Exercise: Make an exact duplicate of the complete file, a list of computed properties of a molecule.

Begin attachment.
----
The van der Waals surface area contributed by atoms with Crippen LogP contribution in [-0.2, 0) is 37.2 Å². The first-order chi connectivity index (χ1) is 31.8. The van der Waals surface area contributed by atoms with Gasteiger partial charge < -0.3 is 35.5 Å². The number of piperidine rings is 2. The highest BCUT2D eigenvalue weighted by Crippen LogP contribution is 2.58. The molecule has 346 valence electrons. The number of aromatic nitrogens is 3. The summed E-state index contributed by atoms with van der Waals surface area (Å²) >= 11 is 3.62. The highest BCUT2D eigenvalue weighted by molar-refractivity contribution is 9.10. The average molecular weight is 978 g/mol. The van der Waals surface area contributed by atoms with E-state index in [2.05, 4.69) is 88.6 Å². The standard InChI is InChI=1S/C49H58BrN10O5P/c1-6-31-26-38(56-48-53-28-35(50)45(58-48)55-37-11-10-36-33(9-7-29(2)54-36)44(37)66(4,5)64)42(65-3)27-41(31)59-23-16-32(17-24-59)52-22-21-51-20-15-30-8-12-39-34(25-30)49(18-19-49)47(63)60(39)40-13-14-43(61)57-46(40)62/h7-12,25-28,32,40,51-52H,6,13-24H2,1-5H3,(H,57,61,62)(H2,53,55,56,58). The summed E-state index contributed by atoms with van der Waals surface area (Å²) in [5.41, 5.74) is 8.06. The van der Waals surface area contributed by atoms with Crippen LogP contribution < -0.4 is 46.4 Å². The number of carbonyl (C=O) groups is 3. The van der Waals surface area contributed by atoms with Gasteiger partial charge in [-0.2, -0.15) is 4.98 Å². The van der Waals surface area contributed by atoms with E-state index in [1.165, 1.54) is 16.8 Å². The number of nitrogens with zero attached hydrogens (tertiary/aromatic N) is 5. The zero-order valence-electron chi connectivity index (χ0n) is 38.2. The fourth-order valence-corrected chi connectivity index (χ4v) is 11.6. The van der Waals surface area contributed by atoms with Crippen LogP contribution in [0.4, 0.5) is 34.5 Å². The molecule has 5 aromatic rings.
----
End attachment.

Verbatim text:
The van der Waals surface area contributed by atoms with Crippen LogP contribution in [-0.2, 0) is 37.2 Å². The first-order chi connectivity index (χ1) is 31.8. The van der Waals surface area contributed by atoms with Gasteiger partial charge < -0.3 is 35.5 Å². The number of piperidine rings is 2. The highest BCUT2D eigenvalue weighted by Crippen LogP contribution is 2.58. The molecule has 346 valence electrons. The number of aromatic nitrogens is 3. The summed E-state index contributed by atoms with van der Waals surface area (Å²) >= 11 is 3.62. The highest BCUT2D eigenvalue weighted by molar-refractivity contribution is 9.10. The average molecular weight is 978 g/mol. The van der Waals surface area contributed by atoms with E-state index in [2.05, 4.69) is 88.6 Å². The standard InChI is InChI=1S/C49H58BrN10O5P/c1-6-31-26-38(56-48-53-28-35(50)45(58-48)55-37-11-10-36-33(9-7-29(2)54-36)44(37)66(4,5)64)42(65-3)27-41(31)59-23-16-32(17-24-59)52-22-21-51-20-15-30-8-12-39-34(25-30)49(18-19-49)47(63)60(39)40-13-14-43(61)57-46(40)62/h7-12,25-28,32,40,51-52H,6,13-24H2,1-5H3,(H,57,61,62)(H2,53,55,56,58). The summed E-state index contributed by atoms with van der Waals surface area (Å²) in [5.41, 5.74) is 8.06. The van der Waals surface area contributed by atoms with Crippen LogP contribution < -0.4 is 46.4 Å². The number of carbonyl (C=O) groups is 3. The van der Waals surface area contributed by atoms with Gasteiger partial charge in [-0.2, -0.15) is 4.98 Å². The van der Waals surface area contributed by atoms with E-state index in [1.165, 1.54) is 16.8 Å². The number of nitrogens with zero attached hydrogens (tertiary/aromatic N) is 5. The zero-order valence-electron chi connectivity index (χ0n) is 38.2. The fourth-order valence-corrected chi connectivity index (χ4v) is 11.6. The van der Waals surface area contributed by atoms with Crippen LogP contribution in [0.4, 0.5) is 34.5 Å². The molecule has 5 aromatic rings.